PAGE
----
Loren Nerell & A Produce, Intangible

Regrettably, Loren Nerell and A Produce’s magnificent collaboration Intangible is, barring existing unreleased material, the last offering from A Produce (aka Barry Craig). Craig unfortunately passed away in September, not long after this disc was released. Aside from Craig’s too-soon departure at 59, the other genuinely sad aspect of this is that Intangible marked the return of an absolute powerhouse talent in the ambient world and what, from the first listen, promised to be an amazing pairing of veteran ambient talents. Craig, who had been a solid presence in the ambient genre the 80s and early 90s (going as far back as cassette releases) had been away from producing music for a number of years. More tragic, then, that his brief return is marked by what is most surely going to be recognized across the board as one of the best releases of 2011. This is not sentimentality; from its first note, Intangible sets off on a complete, compelling arc of music that courses smoothly from rhythmic ambient to world-beat hybrids to dark reflections and out again. From the pleasingly catchy bounce of the title track, the duo slide into the comparative density of “Planet Atmo”–and this track has plenty of atmo. Mechnical and dark, with an air of absolute suspense. Nerell’s background in gamelan and Balinese music leaps to the foreground for the next two tracks as the rhythms storm back in. This is a pure groove beginning with “String Theory.” Over sharp percussion, Nerell’s chimes ring out with crystalline clarity. Flutes, or their digital counterparts, dance across this platform of sound. Synth winds rise like dust storms. A truly captivating piece that gets the pulse charging. “Area 51.1” (great title!) slows the pace, but keeps the exotic feel with a twangy bass line over sensual sound-washes. This one gets in and drills deep. You’ll feel it the whole way. Craig and Nerell touch perfectly on dark ambient with the isolated rasps of “Lost in Transformation.” There’s a sensible, organic bridge between “Area 51.1” and this piece; the transition is as smooth as it gets. The beats are left behind. Garbled voices rise from muddy drones and clanging gongs and chimes. Unsettling by design, this is a 10-minute immersion in borderline unpleasantry. And it works. They recover–or help you recover, anyway–with two final perfect ambient pieces. “Meadow Dust” shimmers from the outset. Cool pads take flight on easy hand percussion. You’ve made it out of the last track, and it’s going to be okay. This is a spirit-soars kind of track, with high, softened notes giving it a voice. “Pot Covers At Dawn” closes the disc like a whispered prayer. Beats sneak in under the flow to ground the passing moments.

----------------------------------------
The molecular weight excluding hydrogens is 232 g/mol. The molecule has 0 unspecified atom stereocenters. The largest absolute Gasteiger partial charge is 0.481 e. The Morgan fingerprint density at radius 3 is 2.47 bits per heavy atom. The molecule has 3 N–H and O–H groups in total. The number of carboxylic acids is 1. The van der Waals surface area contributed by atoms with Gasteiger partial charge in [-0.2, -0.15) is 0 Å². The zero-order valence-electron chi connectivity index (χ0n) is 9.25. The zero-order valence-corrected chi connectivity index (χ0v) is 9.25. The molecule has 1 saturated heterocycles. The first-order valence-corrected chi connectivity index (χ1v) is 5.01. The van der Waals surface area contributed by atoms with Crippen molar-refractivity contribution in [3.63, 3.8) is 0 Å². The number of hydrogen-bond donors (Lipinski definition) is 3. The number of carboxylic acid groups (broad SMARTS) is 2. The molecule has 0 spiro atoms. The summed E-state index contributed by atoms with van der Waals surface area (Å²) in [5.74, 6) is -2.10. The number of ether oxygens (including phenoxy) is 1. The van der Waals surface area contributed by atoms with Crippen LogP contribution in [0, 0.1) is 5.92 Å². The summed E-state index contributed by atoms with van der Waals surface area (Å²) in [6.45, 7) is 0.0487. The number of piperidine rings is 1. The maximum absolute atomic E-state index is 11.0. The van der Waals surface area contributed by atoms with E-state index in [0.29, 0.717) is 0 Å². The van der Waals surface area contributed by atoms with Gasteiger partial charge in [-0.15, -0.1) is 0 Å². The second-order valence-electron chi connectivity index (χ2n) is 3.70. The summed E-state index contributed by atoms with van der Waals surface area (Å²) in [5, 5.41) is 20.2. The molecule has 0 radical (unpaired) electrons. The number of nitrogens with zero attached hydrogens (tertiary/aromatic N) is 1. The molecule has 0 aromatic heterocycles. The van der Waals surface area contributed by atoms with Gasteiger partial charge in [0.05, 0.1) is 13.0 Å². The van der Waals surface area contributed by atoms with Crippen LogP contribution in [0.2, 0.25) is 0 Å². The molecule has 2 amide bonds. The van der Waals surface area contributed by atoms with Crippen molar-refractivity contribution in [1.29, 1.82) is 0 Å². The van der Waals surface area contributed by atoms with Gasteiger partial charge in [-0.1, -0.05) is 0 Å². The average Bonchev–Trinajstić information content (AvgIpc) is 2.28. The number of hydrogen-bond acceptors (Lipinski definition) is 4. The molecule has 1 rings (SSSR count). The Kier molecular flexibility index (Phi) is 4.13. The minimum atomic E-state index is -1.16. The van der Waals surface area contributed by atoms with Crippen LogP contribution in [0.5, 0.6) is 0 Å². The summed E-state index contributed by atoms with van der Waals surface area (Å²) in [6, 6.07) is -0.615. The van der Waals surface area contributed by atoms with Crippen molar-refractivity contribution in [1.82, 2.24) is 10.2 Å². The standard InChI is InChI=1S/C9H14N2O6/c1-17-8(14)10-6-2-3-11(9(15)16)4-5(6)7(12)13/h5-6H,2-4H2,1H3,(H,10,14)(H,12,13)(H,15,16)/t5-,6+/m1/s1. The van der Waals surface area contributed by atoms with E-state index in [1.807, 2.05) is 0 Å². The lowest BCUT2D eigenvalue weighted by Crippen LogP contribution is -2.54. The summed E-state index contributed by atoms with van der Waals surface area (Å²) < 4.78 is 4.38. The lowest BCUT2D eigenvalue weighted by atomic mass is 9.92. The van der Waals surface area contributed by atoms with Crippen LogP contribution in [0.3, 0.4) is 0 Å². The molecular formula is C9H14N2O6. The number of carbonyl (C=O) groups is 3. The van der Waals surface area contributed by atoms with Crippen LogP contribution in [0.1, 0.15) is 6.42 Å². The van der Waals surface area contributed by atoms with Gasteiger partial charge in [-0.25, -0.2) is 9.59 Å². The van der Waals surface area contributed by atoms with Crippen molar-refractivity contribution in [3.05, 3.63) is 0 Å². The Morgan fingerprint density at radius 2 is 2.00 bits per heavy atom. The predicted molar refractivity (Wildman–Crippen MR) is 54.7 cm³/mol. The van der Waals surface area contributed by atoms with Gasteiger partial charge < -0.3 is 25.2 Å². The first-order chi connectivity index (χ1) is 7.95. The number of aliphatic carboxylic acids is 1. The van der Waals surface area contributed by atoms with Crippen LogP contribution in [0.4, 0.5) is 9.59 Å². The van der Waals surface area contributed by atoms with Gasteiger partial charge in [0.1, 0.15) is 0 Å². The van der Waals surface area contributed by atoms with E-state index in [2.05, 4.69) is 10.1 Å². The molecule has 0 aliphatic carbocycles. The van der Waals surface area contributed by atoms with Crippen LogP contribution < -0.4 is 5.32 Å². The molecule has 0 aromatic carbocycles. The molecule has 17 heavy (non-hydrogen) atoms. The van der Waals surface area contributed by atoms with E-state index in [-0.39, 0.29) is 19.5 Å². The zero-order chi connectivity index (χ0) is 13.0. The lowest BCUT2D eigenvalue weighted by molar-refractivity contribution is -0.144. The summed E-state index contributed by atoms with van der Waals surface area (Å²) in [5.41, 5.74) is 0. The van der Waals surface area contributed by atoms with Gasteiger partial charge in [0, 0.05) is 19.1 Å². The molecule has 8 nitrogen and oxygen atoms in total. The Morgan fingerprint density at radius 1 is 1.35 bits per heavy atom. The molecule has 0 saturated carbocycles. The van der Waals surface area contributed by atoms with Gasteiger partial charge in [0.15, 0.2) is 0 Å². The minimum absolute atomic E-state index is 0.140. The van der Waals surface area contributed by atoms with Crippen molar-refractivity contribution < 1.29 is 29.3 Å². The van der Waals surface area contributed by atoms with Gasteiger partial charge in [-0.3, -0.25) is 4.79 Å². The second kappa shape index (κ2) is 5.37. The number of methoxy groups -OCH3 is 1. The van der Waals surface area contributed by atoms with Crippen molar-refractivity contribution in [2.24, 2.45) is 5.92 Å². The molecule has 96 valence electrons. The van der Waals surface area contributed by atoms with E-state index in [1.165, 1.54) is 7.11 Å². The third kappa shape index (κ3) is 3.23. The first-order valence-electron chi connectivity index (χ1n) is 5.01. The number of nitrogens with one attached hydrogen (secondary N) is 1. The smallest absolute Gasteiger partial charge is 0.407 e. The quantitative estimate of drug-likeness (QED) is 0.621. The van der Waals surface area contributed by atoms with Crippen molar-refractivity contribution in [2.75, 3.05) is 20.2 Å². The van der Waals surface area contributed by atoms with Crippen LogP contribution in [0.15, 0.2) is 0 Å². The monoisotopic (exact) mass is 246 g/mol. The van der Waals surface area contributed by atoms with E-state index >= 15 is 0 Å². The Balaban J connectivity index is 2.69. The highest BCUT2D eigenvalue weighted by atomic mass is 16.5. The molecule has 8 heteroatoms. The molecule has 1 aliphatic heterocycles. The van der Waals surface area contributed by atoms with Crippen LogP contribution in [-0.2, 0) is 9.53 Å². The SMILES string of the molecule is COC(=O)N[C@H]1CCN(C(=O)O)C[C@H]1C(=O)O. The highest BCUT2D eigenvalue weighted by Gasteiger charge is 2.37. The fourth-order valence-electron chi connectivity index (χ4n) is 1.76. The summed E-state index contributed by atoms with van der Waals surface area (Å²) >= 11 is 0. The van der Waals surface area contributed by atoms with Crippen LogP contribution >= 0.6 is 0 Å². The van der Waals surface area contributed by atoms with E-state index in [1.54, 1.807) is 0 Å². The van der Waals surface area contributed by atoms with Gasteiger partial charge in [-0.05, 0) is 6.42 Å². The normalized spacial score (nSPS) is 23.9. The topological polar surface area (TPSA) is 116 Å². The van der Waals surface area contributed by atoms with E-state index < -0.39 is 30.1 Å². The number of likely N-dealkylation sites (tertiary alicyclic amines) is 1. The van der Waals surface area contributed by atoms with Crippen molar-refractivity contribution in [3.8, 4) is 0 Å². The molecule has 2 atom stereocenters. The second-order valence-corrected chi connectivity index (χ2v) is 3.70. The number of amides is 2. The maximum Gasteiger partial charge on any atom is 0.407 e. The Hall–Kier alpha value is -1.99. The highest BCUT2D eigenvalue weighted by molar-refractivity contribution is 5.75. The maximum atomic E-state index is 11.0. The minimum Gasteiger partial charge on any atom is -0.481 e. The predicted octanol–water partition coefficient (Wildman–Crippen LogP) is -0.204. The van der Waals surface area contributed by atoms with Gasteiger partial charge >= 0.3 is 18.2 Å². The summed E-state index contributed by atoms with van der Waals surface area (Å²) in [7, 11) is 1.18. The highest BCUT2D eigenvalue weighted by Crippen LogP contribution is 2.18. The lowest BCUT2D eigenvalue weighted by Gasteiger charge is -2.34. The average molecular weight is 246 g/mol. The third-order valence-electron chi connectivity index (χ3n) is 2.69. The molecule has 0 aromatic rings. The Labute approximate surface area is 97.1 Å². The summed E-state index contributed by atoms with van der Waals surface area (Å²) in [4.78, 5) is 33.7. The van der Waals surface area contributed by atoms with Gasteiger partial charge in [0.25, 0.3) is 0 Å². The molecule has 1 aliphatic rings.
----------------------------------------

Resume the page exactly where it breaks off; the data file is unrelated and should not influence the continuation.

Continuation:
What strikes me about Intangible, other than the sheer beauty of it, is that it truly does give a sense of a pure arc. There is movement here, and it’s a sensibly charted course. The spaces Nerell and Craig move the listener through are diverse, but there’s never a sense of being pulled into some new realm. Smooth transitions make for easy steps one to the next and nothing ever takes the listener out of the flow. The pair manipulate the audience with perfect mastery. You’ll feel Intangible just as much as you hear it. When this disc begins popping up on every “Best Of” list later this year, it will not be just because we have lost an amazing talent in Barry Craig and we feel the need to honor him. It won’t be simply a matter of weighing it in terms of what could have come next. It will not be in retrospect. It will just be this, a stunning legacy left by an amazing talent, in tandem with an equally talented artist, taking the only chance they had to use this chemistry, leaving an indelible mark on the ambient music community that raises the bar for other artists.

Intangible is a Hypnagogue Highly Recommended CD.

Available from Hypnos.

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